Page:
Fujitsu £2bn broadband project throttled at both ends
Needs £500m from public purse, and for BT to get real with pricing
Fujitsu's plans to bring rural broadband to five million UK homes over the next three to five years could be seriously hamstrung not only over a row with BT about its prices, but also if it fails to secure £500m from the public purse.
The Japanese company confirmed a proposed joint venture yesterday with Virgin Media, TalkTalk, and Cisco to roll out 1Gbit/s fibre technology to five million homes in the UK.
Fujitsu said it was "willing" to invest between £1.5bn to £2bn in the project, but at the same time is relying on government funds of around £500m.
UK.gov has currently allocated £530m towards pumping "further private sector investment" into the delivery of faster internet access across Blighty via its Broadband Delivery UK (BDUK) vehicle.
In December last year, culture secretary Jeremy Hunt bagged £830m of public funds for broadband as part of a TV licence agreement with the BBC. The other £300m in the pot is yet to be allocated as it needs government approval.
So if BDUK does hand Fujitsu £500m for its joint venture with some of BT's ISP rivals, there will, at present, be just £30m left to dish out to other companies seeking funding for similar, but presumably much smaller-scale projects.
BT, which will finalise its contentious ducts and telegraph poles pricing structure for other ISPs in the summer, was quick to attack Fujitsu yesterday by questioning how much the company planned to spend of its own money.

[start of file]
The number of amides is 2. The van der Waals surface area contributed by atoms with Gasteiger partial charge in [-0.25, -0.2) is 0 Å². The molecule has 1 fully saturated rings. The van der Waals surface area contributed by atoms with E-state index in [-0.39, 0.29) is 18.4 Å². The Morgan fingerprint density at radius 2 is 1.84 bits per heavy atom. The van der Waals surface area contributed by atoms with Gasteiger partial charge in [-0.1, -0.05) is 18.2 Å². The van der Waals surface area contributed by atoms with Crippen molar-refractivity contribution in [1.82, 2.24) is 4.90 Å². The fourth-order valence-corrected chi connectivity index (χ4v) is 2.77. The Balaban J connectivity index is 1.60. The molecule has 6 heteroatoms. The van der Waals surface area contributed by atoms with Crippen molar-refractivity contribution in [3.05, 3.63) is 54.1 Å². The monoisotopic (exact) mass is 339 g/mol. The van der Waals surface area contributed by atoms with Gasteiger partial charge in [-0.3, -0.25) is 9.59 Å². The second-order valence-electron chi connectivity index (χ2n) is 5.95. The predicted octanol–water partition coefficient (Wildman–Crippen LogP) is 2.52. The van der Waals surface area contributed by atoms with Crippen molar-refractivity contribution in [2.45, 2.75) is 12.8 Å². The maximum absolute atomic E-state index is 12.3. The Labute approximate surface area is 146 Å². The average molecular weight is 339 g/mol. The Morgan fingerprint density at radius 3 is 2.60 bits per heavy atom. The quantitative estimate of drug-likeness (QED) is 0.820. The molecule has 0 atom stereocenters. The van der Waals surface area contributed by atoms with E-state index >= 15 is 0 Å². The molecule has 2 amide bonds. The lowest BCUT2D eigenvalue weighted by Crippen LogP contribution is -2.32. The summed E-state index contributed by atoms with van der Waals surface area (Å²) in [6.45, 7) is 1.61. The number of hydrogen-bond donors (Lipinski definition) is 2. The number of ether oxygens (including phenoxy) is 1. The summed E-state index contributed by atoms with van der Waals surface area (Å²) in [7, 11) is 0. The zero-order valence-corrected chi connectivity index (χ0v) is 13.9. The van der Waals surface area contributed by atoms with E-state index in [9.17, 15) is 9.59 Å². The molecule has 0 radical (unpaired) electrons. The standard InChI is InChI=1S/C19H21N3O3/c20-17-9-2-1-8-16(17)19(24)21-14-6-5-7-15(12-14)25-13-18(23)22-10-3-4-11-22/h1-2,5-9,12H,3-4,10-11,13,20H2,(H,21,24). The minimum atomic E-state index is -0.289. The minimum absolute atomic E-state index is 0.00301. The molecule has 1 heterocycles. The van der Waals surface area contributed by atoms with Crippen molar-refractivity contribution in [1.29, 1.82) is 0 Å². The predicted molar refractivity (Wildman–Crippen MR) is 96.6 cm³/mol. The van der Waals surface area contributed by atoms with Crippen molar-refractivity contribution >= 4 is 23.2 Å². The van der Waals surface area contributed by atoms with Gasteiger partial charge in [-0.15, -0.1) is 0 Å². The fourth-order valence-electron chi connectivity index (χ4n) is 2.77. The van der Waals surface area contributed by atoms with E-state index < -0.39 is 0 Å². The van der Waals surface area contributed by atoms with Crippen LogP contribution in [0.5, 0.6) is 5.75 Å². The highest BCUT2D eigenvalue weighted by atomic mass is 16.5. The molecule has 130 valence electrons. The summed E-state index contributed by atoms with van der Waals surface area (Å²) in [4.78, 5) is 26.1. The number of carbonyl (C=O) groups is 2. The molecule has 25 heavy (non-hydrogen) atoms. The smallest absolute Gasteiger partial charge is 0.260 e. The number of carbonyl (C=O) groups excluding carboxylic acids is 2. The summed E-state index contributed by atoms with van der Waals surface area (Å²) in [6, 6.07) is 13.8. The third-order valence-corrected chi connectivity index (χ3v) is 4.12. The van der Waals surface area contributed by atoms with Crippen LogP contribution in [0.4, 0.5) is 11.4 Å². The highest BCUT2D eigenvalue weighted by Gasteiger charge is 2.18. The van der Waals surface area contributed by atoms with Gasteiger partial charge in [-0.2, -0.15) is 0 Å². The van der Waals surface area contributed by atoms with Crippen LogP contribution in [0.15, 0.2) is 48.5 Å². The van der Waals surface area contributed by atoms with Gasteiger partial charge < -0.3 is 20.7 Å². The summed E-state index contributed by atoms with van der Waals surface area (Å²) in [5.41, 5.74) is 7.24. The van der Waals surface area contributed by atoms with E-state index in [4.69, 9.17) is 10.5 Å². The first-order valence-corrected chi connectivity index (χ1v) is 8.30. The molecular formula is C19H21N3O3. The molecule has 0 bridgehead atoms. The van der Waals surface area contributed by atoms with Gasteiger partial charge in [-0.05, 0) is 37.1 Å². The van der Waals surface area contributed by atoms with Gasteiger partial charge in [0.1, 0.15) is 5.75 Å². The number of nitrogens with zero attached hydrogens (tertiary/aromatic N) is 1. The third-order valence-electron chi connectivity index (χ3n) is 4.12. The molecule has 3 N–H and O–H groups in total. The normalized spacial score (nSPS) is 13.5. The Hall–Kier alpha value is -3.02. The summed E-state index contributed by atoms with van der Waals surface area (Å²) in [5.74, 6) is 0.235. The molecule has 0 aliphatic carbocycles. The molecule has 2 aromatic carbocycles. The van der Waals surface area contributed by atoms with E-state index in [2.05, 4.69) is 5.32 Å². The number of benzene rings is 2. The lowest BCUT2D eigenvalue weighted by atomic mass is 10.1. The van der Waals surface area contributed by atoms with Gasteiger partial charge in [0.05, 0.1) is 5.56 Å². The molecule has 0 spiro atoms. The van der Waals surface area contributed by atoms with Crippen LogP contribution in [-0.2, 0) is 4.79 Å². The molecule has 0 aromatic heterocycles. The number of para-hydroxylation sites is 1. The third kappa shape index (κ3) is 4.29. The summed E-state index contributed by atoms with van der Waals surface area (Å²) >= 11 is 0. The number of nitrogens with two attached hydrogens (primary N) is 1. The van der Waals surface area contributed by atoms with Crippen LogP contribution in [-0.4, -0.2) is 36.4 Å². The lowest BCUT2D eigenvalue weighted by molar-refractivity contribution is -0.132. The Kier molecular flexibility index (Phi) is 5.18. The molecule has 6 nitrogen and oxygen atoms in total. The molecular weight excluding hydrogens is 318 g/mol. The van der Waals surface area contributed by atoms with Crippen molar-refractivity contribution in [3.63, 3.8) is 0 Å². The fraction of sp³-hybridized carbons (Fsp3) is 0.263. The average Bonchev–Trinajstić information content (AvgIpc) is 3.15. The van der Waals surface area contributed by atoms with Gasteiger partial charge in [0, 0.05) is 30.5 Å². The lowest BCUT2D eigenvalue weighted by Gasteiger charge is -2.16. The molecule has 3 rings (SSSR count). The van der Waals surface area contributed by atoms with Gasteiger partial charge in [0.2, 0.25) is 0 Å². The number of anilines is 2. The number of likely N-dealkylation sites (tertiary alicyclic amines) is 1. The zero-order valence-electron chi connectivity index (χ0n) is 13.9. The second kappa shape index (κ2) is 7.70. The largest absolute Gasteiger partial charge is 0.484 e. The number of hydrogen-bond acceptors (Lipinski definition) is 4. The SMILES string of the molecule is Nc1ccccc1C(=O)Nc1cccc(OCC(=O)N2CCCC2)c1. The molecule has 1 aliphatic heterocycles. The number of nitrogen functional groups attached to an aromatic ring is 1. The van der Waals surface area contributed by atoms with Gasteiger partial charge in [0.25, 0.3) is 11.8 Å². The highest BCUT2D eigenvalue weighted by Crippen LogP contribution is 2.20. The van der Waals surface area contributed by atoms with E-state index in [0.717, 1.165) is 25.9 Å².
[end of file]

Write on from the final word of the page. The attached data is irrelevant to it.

"It is important that the companies concerned make it clear that they are willing to invest material sums rather than just spend public money in what could be a multi-billion [pound] project," said BT in a sloppy statement to The Register yesterday.
The telecoms giant failed to spot Fujitsu's declaration that it would invest up to £2bn in the project.
BT, which is spending up to £2.5bn to deliver its own fibre broadband network to two-thirds of UK premises by the end of 2015, also had a pop at Virgin Media about whether or not its rival would open up its infrastructure to all-comers in the broadband market.
"We are trying to find a solution to the delivery of quality broadband to the 'final third' – areas where there is no other infrastructure except BT's government-gifted ducts and poles," a Virgin Media spokesman told El Reg.
"It is disappointing BT has chosen to attempt to confuse the issue by talking about areas where there is already significant competition at the infrastructure and service provision levels."
Fujitsu, Virgin Media, TalkTalk and other companies in the broadband market recently complained in a letter to communications minister Ed Vaizey about BT's planned pricing structure that will provide access to the company's underground ducts and telegraph poles.
Despite communications watchdog Ofcom strong-arming BT into sharing access to some of its infrastructure with competitors who want to build their own faster broadband network, the whole plan could be hampered because, rivals say, the telecoms giant's costs are too high. ®